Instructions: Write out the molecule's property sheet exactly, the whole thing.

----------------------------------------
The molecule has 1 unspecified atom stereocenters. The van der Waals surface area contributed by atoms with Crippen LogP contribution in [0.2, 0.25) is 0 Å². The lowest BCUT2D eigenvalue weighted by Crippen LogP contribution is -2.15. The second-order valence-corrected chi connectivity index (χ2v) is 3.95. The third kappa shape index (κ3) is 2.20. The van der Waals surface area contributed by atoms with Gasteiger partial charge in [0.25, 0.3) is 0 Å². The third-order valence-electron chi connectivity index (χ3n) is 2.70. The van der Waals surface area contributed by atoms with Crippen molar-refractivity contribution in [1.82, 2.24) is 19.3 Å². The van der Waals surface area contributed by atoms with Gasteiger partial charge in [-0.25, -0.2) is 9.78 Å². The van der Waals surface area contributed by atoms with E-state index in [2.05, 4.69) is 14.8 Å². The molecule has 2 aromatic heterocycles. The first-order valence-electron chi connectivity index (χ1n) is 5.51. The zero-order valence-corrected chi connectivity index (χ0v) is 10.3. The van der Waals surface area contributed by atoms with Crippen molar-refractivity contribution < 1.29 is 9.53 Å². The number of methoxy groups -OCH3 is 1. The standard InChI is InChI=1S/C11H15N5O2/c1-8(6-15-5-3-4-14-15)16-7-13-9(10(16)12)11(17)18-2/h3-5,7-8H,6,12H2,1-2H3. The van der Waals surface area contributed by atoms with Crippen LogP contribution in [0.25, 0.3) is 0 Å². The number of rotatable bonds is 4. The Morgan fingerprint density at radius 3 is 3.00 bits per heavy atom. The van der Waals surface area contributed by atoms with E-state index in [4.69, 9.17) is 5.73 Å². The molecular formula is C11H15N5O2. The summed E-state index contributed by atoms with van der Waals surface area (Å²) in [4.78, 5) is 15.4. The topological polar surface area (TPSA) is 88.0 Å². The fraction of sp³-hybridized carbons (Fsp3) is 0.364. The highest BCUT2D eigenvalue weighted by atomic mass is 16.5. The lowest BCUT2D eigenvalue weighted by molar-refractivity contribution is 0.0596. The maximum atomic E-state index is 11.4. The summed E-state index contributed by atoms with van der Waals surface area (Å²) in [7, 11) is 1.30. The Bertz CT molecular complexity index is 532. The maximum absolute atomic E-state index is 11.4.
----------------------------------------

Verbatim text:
The molecule has 1 unspecified atom stereocenters. The van der Waals surface area contributed by atoms with Crippen LogP contribution in [0.2, 0.25) is 0 Å². The lowest BCUT2D eigenvalue weighted by Crippen LogP contribution is -2.15. The second-order valence-corrected chi connectivity index (χ2v) is 3.95. The third kappa shape index (κ3) is 2.20. The van der Waals surface area contributed by atoms with Gasteiger partial charge in [0.25, 0.3) is 0 Å². The third-order valence-electron chi connectivity index (χ3n) is 2.70. The van der Waals surface area contributed by atoms with Crippen molar-refractivity contribution in [1.82, 2.24) is 19.3 Å². The van der Waals surface area contributed by atoms with Gasteiger partial charge in [-0.25, -0.2) is 9.78 Å². The van der Waals surface area contributed by atoms with E-state index in [2.05, 4.69) is 14.8 Å². The molecule has 2 aromatic heterocycles. The first-order valence-electron chi connectivity index (χ1n) is 5.51. The zero-order valence-corrected chi connectivity index (χ0v) is 10.3. The van der Waals surface area contributed by atoms with Crippen molar-refractivity contribution < 1.29 is 9.53 Å². The number of methoxy groups -OCH3 is 1. The standard InChI is InChI=1S/C11H15N5O2/c1-8(6-15-5-3-4-14-15)16-7-13-9(10(16)12)11(17)18-2/h3-5,7-8H,6,12H2,1-2H3. The van der Waals surface area contributed by atoms with Crippen LogP contribution in [0.25, 0.3) is 0 Å². The number of rotatable bonds is 4. The Morgan fingerprint density at radius 3 is 3.00 bits per heavy atom. The van der Waals surface area contributed by atoms with E-state index in [4.69, 9.17) is 5.73 Å². The molecular formula is C11H15N5O2. The summed E-state index contributed by atoms with van der Waals surface area (Å²) in [4.78, 5) is 15.4. The topological polar surface area (TPSA) is 88.0 Å². The fraction of sp³-hybridized carbons (Fsp3) is 0.364. The highest BCUT2D eigenvalue weighted by atomic mass is 16.5. The lowest BCUT2D eigenvalue weighted by molar-refractivity contribution is 0.0596. The maximum atomic E-state index is 11.4. The summed E-state index contributed by atoms with van der Waals surface area (Å²) in [7, 11) is 1.30. The Bertz CT molecular complexity index is 532. The maximum absolute atomic E-state index is 11.4.